I am speaking specifically about the mysterious element called rent, and it is this thing which we are going to make subject to taxation. All that I am telling the Committee at the moment—and it seems to be a fact not observed by the ordinary Members of the Committee—is that to-day the landowners are the real land values men. They take their toll of rent out of industry in this country. Rather than proceeding further to tax industry, the Chancellor of the Exchequer has an alternative plan before him. He can either increase taxes upon industry, or he can do the other thing: He can put taxation upon the rent which the landlords are receiving. You cannot have it both ways. I would advise you to take it my way. [An HON. MEMBER: "What about the owners?"] I have dealt with him. The owner must regularly apportion a certain amount of income as rent payable for the land, and it is that which is subject to the tax.
A word about feu duties. We have had a lovely example to-night from an hon. Member opposite as to what is going to happen if the superiors are taxed upon feu duties. It was a little slip which it would have been better for him to have left out. He told us that the superiors will not feu rent in Scotland in view of the threat of a tax coming along. It is said that he will sell it. I suppose he will attempt to sell it, but I can assure the hon. Member of the salutary effect of this method of taxing land values. He will find it much more difficult to get purchasers than ever before, because the threat of a tax will keep would-be purchasers from jumping forward. I want the Committee to notice that these great loyal supporters of the King and Constitution will, whenever they are threatened with a tax upon the value of land, resort to all sorts of devices to escape the King's taxes, and in respect of the old historic method of feuing land in Scotland, by the device of the back letter, which is well known in Scotland. Rather than carry on the regular practice, they are going to stop feuing.
My word to the Scottish landowners is this: "Good luck to you, try it, because with the threat of this tax coming along you will find that there are not so many customers looking for freeholds in Scotland as before, and your little device of trying to circumvent the tax by abolishing feuing and trying to capitalise your property by selling it an enhanced price to an industry which we are told are in distress, will not avail you." We are told that the industries are distressed, and the very mouth that tells us that is advising the landowners of Scotland not to continue the old feuing system, which was an accommodation in many cases to industry, but to stand with their revolver charged, and when any industrialists come along and want more land to tell them that they will have no more land feued to them, but that they will have to pay the capitalised price. It seems a strong apologia coming from such a gentleman.
In London we have had an example of the application of the law of rent. Gamage attempted to have a big business near the Marble Arch. The landowner wanted £20,000 for two years and £30,000 for 99 years for the site. Gamage has gone out of business, but the landowner's claim remains. He was the land value taxer. He was the gentleman who is demanding the value of the site——[An HON. MEMBER: "He provided £300,000!"] I am told that the landowner invested £300,000. I know that, but the point is that for the shop business established there, the landowner was to collect his rent for 90 years at £30,000 a year. I am not blaming him. That was the value of the site, and he knew it. I would go round the country on the same principle and I would accept what the landowners say is the value of their land. Then I would support the Budget in demanding not that we should put fresh taxation upon industry, not that we should do as we have hitherto clone, watch the progress of a man's business and if he enhanced the value of his premises, put on more rates, if he extended his warehouse, more rates, if there was more invention, more rates; I would stop that thing, and I would ask what is the value of this site through the growth and progress of society. What is the value of the site by virtue of the fact that there has been this expansion of industry or this development of trade locally? Upon the basis of that value, we will levy our tax.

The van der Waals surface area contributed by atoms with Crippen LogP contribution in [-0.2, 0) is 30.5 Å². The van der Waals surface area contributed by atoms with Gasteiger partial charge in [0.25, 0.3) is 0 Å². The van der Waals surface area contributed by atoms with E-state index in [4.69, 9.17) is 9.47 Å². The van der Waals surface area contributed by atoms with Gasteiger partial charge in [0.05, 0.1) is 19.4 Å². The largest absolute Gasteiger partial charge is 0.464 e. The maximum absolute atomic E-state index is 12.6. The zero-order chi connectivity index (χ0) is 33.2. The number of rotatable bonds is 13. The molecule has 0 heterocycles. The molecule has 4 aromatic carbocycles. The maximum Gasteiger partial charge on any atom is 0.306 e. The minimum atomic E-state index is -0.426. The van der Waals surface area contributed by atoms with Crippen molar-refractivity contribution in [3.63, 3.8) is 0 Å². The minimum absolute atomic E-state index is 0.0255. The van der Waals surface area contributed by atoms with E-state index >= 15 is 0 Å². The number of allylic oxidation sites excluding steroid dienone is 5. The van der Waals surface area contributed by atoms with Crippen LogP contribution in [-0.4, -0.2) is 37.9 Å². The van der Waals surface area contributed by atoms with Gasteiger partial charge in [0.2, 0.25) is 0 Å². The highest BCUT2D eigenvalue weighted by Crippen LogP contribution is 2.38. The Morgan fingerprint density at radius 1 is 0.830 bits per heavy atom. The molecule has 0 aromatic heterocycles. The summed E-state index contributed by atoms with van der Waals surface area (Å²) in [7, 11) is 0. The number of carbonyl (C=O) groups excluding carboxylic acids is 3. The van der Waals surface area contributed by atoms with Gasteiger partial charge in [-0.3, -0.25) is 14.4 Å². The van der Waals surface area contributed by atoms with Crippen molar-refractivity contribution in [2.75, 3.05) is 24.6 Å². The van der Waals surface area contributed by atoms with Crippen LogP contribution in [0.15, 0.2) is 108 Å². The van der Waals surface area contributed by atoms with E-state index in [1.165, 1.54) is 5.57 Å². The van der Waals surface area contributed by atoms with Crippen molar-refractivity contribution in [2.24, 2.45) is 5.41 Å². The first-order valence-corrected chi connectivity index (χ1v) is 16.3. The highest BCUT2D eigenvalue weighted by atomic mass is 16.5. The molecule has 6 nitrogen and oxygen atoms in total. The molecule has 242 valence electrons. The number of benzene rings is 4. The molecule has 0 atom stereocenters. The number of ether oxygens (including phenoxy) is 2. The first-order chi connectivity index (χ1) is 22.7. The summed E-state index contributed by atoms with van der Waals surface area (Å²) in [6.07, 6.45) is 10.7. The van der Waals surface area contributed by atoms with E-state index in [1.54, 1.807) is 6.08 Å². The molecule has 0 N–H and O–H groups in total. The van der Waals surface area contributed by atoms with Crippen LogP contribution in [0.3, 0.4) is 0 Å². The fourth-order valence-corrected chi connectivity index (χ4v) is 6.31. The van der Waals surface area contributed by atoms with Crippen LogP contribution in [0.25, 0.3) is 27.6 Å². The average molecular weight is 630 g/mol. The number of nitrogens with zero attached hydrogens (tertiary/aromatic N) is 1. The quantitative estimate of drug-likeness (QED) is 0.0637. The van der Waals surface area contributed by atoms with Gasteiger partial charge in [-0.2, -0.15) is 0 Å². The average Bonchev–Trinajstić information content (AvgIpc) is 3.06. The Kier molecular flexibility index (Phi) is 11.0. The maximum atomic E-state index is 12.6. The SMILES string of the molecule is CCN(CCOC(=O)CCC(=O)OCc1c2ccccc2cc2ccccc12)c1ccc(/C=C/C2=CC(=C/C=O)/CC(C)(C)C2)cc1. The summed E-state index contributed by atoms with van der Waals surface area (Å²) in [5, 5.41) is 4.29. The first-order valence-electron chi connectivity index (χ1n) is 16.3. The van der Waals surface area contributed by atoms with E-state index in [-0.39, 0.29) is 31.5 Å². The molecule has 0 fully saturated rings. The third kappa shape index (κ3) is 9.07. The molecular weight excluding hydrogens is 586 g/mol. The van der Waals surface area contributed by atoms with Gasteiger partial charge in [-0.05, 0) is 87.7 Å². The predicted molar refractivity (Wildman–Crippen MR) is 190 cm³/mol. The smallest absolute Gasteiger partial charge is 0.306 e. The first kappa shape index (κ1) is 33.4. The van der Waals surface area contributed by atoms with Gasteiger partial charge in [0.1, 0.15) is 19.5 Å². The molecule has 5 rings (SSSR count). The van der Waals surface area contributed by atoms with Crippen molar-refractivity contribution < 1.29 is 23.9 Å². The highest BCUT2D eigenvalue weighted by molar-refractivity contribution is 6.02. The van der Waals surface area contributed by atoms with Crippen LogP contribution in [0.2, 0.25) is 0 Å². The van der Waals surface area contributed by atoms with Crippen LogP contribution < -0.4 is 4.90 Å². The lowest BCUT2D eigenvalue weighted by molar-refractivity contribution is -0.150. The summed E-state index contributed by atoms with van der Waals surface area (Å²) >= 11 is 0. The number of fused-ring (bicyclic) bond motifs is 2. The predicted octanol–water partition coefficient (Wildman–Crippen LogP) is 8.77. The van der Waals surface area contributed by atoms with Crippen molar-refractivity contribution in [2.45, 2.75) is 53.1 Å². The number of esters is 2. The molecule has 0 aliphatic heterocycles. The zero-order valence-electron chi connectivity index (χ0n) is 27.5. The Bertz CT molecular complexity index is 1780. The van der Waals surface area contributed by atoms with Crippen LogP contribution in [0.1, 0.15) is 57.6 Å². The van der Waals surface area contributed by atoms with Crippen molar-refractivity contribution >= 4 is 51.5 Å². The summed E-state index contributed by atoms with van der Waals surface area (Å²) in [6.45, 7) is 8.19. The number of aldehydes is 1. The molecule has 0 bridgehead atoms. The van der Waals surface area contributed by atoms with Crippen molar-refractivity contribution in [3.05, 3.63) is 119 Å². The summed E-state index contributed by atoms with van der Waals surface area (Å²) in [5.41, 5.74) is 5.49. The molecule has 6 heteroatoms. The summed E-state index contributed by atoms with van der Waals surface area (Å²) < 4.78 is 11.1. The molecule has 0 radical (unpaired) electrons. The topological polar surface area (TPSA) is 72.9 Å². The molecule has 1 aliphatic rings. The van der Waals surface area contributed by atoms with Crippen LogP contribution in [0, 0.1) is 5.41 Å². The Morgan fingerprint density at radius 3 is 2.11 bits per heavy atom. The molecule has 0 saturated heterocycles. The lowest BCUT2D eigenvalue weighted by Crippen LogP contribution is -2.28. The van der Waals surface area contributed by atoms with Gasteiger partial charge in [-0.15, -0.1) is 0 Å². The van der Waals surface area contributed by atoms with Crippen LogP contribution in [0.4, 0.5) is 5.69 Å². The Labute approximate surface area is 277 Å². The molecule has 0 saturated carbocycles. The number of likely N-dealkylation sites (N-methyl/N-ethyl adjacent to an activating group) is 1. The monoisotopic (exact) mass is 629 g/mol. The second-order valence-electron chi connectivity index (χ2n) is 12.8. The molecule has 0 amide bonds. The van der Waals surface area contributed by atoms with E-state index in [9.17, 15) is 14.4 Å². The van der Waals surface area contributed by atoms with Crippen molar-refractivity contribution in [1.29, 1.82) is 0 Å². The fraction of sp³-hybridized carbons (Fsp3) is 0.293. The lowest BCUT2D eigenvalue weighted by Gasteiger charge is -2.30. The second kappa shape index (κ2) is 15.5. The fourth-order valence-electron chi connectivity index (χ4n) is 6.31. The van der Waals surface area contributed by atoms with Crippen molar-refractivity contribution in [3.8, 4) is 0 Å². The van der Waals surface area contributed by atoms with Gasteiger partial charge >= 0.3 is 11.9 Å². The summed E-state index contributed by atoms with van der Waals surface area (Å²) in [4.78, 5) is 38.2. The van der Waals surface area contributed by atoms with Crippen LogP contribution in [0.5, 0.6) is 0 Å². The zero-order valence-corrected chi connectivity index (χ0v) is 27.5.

I hope that I have said enough to show, if I have not been over insistent upon the fact, that this is not a tax upon industry. If I thought for a moment that this tax, purporting to be a tax upon land values, was in any way a tax upon honest industry, I should be more opposed to it than any hon. or right hon. Member opposite, but it is because I know, and so do they know, that this is the beginning of the transference of taxation from honest industry to this great historic endowment called rent, land value, that I am supporting it. I can excuse a Member for an English constituency coming here and talking as the hon. and gallant Member opposite has done, but I cannot understand it from one coming from Scotland where we train men to reason——
Where we train men to reason from intelligible premises and to make deductions. It is surprising that he should dare, in the year 1931, to say that a tax upon rent is a tax upon industry. That is too bad and I must report him to his constituency as soon as I get back there. I hope the Government will not entertain this proposition seriously. It is part and parcel of the sophistry thrown out by the vested interests, that this is a tax upon industry. I challenge any right hon. or hon. Member opposite to prove that a tax upon rent can at any time be a tax upon industry.